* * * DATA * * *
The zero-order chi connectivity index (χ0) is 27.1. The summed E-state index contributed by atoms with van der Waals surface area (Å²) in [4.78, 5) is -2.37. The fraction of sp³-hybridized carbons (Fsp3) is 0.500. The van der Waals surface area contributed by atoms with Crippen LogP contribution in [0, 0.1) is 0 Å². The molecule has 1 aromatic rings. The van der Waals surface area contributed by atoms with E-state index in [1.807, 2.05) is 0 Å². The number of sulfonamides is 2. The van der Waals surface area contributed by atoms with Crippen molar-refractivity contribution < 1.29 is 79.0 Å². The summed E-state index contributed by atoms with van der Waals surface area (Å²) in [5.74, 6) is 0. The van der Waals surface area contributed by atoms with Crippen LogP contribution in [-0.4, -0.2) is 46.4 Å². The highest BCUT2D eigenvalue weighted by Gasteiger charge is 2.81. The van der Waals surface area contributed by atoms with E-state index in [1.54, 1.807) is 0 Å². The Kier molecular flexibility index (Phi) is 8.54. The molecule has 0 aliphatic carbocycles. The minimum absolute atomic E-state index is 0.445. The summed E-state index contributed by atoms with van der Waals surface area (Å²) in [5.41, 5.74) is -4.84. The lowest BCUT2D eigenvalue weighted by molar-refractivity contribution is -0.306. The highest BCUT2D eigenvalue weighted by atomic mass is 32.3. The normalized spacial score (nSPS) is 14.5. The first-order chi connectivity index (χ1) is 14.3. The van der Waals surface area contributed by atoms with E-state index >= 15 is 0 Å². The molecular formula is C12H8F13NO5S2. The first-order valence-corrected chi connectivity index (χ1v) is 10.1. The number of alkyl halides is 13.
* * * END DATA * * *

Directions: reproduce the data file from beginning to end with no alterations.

The zero-order chi connectivity index (χ0) is 27.1. The summed E-state index contributed by atoms with van der Waals surface area (Å²) in [4.78, 5) is -2.37. The fraction of sp³-hybridized carbons (Fsp3) is 0.500. The van der Waals surface area contributed by atoms with Crippen LogP contribution in [0, 0.1) is 0 Å². The molecule has 1 aromatic rings. The van der Waals surface area contributed by atoms with E-state index in [1.807, 2.05) is 0 Å². The number of sulfonamides is 2. The van der Waals surface area contributed by atoms with Crippen molar-refractivity contribution < 1.29 is 79.0 Å². The summed E-state index contributed by atoms with van der Waals surface area (Å²) in [5.74, 6) is 0. The van der Waals surface area contributed by atoms with Crippen LogP contribution in [-0.4, -0.2) is 46.4 Å². The highest BCUT2D eigenvalue weighted by Gasteiger charge is 2.81. The van der Waals surface area contributed by atoms with E-state index in [1.54, 1.807) is 0 Å². The Kier molecular flexibility index (Phi) is 8.54. The molecule has 0 aliphatic carbocycles. The minimum absolute atomic E-state index is 0.445. The summed E-state index contributed by atoms with van der Waals surface area (Å²) in [5.41, 5.74) is -4.84. The lowest BCUT2D eigenvalue weighted by molar-refractivity contribution is -0.306. The highest BCUT2D eigenvalue weighted by atomic mass is 32.3. The normalized spacial score (nSPS) is 14.5. The first-order chi connectivity index (χ1) is 14.3. The van der Waals surface area contributed by atoms with E-state index >= 15 is 0 Å². The molecular formula is C12H8F13NO5S2. The first-order valence-corrected chi connectivity index (χ1v) is 10.1. The number of alkyl halides is 13.